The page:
Wednesday, July 24, 2024

Ankara’s Maghreb Moment

Author: Dalia Ghanem

Affiliation:  Malcolm H. Kerr Carnegie Middle East Center (Beirut)

Organization/Publisher: Malcolm H. Kerr Carnegie Middle East Center

Date/Place: May 4, 2021/Beirut, Lebanon

Type of Literature: Article

Word Count: 1129


Keywords: Turkey, North Africa, Maghreb, Diplomacy, Influence, Cooperation


Dalia Ghanem discusses Turkey’s expanding role in North Africa, particularly in Algeria.  Ghanem argues that Turkey has focused on expanding its influence to advance its economic, energy, and military objectives, as foundations of a larger role in Africa and the Mediterranean. Maghreb countries are the focal point of a Turkish influence zone due to its location at the crossroads of Sub-Saharan Africa, the Middle East, southern Europe, and the Mediterranean. Economically, Turkey considers the Maghreb as a gate to new African Markets. This has been materialized in the increasing magnitude of Turkish investments in Africa, the initiation of bilateral agreements with Tunisia, Morocco, and Algeria as well as the Turkey-Africa Economic and Business Forum.  However, Algeria has recorded the most significant increase among the others in more than one industrial sector. Regarding the energy sector, Turkey has significant interests in energy resources in North Africa especially in Algeria and Libya. Algeria is Ankara’s fourth largest gas supplier; Turkey extended its gas agreement until 2024. On the other hand, Libya and Turkey have strengthened their cooperation in the oil and gas sectors, especially by signing a maritime agreement demarcating their maritime boundaries to “establish a corridor from southwest Turkey to northeast Libya and claim drilling rights in an exclusive economic zone (EEZ)”. Moreover, Turkey gives priority to military influence in North Africa. She refers to the Turkish interest in the situation in Libya and the Algerian position from it, which to a great extent allies with the Turkish one. She says that Turkey’s long-term strategy is to dominate the African arms market. Ghanem underlines that Turkey has opened 37 military offices in Africa, which makes Turkey the country with the most such offices on the continent. Moreover, Turkey has signed military agreements with Chad (2019), Niger (2020), and Somalia (2021), and is now searching for other African markets for further military cooperation. In conclusion, while Ankara has redirected its diplomacy toward the Maghreb and Africa to expand Turkey’s influence in the Mediterranean, especially Algeria, European countries, particularly France, meanwhile may be frustrated with this involvement in an area traditionally under French influence. Turkey looks forward to introduce itself as an alternative to France, and portraying itself as a defender of the Muslim world, it has been welcomed in a region fed up with the long relationship with a former colonial power.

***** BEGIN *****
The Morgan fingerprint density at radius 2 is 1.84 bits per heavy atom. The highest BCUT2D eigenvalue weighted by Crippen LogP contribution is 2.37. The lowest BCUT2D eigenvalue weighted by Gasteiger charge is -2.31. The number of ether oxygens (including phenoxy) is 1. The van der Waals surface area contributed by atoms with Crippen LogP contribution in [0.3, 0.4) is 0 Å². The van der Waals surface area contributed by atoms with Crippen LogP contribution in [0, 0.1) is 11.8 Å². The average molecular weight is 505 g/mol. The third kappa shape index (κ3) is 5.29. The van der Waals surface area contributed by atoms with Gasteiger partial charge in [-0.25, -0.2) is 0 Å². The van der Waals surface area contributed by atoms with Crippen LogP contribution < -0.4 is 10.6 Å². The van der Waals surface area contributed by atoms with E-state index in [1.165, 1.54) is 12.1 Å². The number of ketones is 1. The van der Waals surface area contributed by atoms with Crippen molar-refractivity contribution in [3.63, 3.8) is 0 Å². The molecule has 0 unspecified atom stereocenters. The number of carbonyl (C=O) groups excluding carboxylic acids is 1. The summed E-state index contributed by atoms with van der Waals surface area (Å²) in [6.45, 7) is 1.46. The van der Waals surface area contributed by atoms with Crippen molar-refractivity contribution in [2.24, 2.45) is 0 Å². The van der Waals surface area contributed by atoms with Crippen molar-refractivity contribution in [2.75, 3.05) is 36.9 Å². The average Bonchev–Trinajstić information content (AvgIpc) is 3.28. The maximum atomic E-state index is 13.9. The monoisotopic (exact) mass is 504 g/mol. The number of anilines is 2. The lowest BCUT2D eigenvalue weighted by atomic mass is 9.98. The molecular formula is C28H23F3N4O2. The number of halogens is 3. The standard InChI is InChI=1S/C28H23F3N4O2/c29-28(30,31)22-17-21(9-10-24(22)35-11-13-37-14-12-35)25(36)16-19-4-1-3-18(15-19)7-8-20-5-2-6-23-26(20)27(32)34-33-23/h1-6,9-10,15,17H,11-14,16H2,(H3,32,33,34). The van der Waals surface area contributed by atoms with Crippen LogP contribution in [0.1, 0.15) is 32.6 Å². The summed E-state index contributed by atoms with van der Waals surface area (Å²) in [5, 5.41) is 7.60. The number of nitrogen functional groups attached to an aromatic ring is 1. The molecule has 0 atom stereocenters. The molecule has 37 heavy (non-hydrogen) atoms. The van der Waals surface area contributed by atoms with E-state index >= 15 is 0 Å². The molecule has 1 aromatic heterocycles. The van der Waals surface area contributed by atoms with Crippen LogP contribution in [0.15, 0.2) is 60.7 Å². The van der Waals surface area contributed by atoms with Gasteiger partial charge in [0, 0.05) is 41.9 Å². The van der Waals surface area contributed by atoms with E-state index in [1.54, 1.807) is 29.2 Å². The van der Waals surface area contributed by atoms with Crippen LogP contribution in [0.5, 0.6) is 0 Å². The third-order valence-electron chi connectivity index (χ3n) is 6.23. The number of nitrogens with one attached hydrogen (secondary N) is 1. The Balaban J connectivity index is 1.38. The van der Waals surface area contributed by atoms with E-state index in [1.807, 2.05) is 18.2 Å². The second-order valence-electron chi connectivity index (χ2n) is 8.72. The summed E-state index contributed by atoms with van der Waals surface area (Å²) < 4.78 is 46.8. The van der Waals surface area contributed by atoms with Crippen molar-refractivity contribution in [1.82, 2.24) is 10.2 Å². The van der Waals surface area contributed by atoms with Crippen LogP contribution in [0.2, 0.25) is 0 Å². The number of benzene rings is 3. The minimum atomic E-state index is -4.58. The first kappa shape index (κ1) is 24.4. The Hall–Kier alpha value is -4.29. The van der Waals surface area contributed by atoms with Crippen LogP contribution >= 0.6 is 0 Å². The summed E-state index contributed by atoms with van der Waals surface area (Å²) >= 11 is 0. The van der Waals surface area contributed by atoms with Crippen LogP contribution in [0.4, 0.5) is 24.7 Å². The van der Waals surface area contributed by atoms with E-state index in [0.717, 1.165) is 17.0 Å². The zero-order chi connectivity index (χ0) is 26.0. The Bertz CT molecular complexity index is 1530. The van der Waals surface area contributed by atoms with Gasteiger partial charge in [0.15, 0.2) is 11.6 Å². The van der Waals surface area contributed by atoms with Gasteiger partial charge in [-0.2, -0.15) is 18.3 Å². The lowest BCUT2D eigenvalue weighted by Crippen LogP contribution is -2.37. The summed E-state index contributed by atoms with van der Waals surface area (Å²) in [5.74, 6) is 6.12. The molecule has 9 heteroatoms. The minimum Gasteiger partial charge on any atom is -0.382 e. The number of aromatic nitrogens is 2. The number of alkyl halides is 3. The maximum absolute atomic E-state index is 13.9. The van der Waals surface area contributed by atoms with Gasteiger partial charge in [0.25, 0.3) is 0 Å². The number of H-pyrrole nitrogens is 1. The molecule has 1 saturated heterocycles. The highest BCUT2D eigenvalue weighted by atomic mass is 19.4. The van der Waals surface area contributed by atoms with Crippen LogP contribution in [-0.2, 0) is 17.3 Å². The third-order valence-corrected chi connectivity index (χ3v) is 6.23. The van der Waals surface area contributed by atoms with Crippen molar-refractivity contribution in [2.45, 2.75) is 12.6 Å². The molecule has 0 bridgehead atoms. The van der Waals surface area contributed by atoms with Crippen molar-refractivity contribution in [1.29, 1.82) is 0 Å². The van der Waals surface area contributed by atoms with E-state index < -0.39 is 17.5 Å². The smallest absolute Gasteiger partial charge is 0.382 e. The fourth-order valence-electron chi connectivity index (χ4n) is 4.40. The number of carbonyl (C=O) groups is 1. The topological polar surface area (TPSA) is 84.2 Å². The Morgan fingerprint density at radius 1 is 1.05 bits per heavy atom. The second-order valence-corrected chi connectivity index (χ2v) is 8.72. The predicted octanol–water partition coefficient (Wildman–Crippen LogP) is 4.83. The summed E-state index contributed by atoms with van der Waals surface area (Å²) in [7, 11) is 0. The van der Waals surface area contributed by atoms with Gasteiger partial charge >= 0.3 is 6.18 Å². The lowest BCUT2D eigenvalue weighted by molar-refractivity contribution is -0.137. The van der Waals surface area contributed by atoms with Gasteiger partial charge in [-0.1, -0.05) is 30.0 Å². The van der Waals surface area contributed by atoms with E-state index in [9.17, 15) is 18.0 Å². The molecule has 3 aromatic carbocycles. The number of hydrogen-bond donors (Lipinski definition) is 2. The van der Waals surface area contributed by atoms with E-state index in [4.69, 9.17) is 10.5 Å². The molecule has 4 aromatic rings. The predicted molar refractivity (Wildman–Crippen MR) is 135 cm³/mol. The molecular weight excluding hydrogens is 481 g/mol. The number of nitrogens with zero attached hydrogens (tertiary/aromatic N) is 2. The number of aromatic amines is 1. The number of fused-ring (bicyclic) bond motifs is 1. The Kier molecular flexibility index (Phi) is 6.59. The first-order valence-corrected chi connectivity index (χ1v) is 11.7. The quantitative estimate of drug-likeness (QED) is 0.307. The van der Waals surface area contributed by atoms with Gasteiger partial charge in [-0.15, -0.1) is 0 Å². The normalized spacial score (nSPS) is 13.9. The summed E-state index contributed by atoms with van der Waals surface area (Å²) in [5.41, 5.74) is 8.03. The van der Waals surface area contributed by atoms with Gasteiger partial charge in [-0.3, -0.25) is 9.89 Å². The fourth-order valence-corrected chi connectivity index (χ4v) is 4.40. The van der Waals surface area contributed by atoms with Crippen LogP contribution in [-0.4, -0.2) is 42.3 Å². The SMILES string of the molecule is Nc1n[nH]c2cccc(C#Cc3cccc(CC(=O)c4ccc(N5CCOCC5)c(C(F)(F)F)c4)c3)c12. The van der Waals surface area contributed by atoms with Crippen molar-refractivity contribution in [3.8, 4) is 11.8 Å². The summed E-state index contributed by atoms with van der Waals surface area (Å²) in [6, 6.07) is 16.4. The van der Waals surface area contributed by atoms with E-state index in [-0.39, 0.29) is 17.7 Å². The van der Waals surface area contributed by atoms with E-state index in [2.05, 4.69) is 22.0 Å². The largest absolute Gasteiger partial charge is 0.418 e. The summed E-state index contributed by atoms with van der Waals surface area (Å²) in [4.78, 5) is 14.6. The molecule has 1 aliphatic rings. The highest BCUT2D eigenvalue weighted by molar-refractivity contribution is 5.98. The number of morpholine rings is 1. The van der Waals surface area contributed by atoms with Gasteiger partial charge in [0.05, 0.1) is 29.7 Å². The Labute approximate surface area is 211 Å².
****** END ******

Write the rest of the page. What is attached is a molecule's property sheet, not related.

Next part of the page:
By: Yomna Süleyman, CIGA Research Assistant



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